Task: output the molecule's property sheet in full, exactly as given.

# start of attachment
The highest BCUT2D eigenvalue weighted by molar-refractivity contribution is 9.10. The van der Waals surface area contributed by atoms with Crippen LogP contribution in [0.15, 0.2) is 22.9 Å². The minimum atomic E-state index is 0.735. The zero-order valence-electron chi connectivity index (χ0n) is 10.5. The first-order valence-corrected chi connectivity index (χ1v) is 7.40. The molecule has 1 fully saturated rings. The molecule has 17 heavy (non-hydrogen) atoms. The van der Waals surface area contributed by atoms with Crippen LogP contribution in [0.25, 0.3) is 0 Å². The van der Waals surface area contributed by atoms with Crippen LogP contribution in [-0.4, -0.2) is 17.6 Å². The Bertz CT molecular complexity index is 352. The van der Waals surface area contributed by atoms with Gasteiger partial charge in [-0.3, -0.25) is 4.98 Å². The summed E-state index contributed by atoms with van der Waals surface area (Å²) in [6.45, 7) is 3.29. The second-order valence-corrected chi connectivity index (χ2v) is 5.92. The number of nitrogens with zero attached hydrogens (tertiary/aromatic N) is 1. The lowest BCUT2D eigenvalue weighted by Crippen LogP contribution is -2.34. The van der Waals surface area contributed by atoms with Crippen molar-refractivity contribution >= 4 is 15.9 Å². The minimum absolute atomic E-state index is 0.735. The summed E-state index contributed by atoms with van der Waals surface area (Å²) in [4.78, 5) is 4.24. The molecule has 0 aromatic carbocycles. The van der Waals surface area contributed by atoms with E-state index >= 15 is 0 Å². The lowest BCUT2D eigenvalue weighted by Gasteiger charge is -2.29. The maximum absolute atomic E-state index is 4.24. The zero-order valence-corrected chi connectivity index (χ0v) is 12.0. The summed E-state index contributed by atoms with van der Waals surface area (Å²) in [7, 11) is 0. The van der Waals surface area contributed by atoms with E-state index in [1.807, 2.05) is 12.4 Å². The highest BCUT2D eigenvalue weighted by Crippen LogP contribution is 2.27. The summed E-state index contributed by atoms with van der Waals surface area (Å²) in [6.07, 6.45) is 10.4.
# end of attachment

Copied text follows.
The highest BCUT2D eigenvalue weighted by molar-refractivity contribution is 9.10. The van der Waals surface area contributed by atoms with Crippen LogP contribution in [0.15, 0.2) is 22.9 Å². The minimum atomic E-state index is 0.735. The zero-order valence-electron chi connectivity index (χ0n) is 10.5. The first-order valence-corrected chi connectivity index (χ1v) is 7.40. The molecule has 1 fully saturated rings. The molecule has 17 heavy (non-hydrogen) atoms. The van der Waals surface area contributed by atoms with Crippen LogP contribution in [0.25, 0.3) is 0 Å². The van der Waals surface area contributed by atoms with Crippen LogP contribution in [-0.4, -0.2) is 17.6 Å². The Bertz CT molecular complexity index is 352. The van der Waals surface area contributed by atoms with Gasteiger partial charge in [-0.3, -0.25) is 4.98 Å². The summed E-state index contributed by atoms with van der Waals surface area (Å²) in [6.45, 7) is 3.29. The second-order valence-corrected chi connectivity index (χ2v) is 5.92. The number of nitrogens with zero attached hydrogens (tertiary/aromatic N) is 1. The lowest BCUT2D eigenvalue weighted by Crippen LogP contribution is -2.34. The van der Waals surface area contributed by atoms with Crippen molar-refractivity contribution >= 4 is 15.9 Å². The minimum absolute atomic E-state index is 0.735. The summed E-state index contributed by atoms with van der Waals surface area (Å²) in [4.78, 5) is 4.24. The molecule has 0 aromatic carbocycles. The van der Waals surface area contributed by atoms with E-state index >= 15 is 0 Å². The lowest BCUT2D eigenvalue weighted by Gasteiger charge is -2.29. The maximum absolute atomic E-state index is 4.24. The zero-order valence-corrected chi connectivity index (χ0v) is 12.0. The summed E-state index contributed by atoms with van der Waals surface area (Å²) in [7, 11) is 0. The van der Waals surface area contributed by atoms with E-state index in [1.807, 2.05) is 12.4 Å². The highest BCUT2D eigenvalue weighted by Crippen LogP contribution is 2.27. The summed E-state index contributed by atoms with van der Waals surface area (Å²) in [6.07, 6.45) is 10.4.